A similar picture emerged in the group who at the beginning of the study were over 60 years old. During the following seven years, 81 participants became ill with dementia. The increased risk in the group of diet-drink consumers was also striking: a Hazard Ratio of 2.89. Overall, the study found that individuals who frequently consumed artificially sweetened drinks at a later point in time fell victim three times more frequently to stroke or dementia.

This is actually not very surprising; for years it has been discussed in various studies that artificially sweetened drinks could be related to an increased risk of cardiometabolic disorders. When looking at sugary sweet drinks, however, no association with stroke or dementia was able to be found in this study.

Aspartame and cancer

Further study results from recent years attest to aspartame also having a carcinogenic effect. This sugar substitute consists mainly of aspartic acid and phenylalanine. It is particularly popular in the industry because its sweetening power is nearly 200 times greater than that of sugar. Accordingly, the substance need only be used in small quantities in order to achieve a corresponding sweetness in the product.

The energy content of the product is thus clearly below the level attained from an equivalent amount of sugar required to achieve the same level of sweetness. This is probably one of the main reasons why aspartame is used today in many diet drinks, as well as in chewing gum, other confectionery, bakery products and partly also in processed ready-made foods. Moreover, products sweetened with aspartame have the advantage over sugar-containing products that the development of cavities is significantly reduced and the product is also more suitable for diabetics.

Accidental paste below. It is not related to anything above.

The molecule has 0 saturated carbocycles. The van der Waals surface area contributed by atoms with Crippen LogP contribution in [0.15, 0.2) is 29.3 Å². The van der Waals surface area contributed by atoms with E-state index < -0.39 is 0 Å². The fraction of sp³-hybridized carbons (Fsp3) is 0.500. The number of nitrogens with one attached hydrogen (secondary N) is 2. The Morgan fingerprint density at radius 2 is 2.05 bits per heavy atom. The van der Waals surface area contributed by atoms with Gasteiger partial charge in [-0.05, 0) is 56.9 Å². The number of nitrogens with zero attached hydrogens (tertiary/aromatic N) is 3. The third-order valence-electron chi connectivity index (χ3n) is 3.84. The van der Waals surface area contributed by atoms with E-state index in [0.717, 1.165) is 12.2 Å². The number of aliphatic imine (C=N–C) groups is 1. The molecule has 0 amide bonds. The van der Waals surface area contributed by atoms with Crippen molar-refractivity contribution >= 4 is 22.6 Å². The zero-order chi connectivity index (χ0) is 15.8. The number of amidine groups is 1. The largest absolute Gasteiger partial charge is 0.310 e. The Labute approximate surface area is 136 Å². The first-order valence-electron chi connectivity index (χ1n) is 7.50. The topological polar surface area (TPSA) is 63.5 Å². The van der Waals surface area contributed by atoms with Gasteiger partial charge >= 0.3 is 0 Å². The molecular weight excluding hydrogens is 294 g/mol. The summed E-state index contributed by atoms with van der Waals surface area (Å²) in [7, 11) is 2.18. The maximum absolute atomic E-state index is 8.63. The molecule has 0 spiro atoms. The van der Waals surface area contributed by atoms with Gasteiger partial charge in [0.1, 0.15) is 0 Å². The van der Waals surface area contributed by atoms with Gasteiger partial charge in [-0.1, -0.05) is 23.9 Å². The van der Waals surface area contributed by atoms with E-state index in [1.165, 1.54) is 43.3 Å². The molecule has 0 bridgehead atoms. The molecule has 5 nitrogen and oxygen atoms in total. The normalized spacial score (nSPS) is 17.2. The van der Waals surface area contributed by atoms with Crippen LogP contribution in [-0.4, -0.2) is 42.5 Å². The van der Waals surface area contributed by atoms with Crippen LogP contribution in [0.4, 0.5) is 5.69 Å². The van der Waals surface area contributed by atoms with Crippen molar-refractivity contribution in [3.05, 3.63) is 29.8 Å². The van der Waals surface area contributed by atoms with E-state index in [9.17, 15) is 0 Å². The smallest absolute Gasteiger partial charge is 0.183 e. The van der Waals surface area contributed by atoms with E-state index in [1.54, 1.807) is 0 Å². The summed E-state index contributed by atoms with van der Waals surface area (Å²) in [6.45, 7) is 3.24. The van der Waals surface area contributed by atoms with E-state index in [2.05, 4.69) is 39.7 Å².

That aspartame, in addition to these advantages, however may also potentially bring with it many disadvantages is indicated by various studies suggesting a link between aspartame and cancer.

Men are affected

Working with data from two studies US researchers investigated the influence of aspartame consumption on the risk of cancer. Over an analysis period of 22 years, approximately 120,000 persons were examined. Among these subjects, the scientists were able to determine various forms of cancer over the study period. Cancer cases were more common among male subjects who had an intake of aspartame-sweetened drinks. With women, however, such a relationship was not able to be established.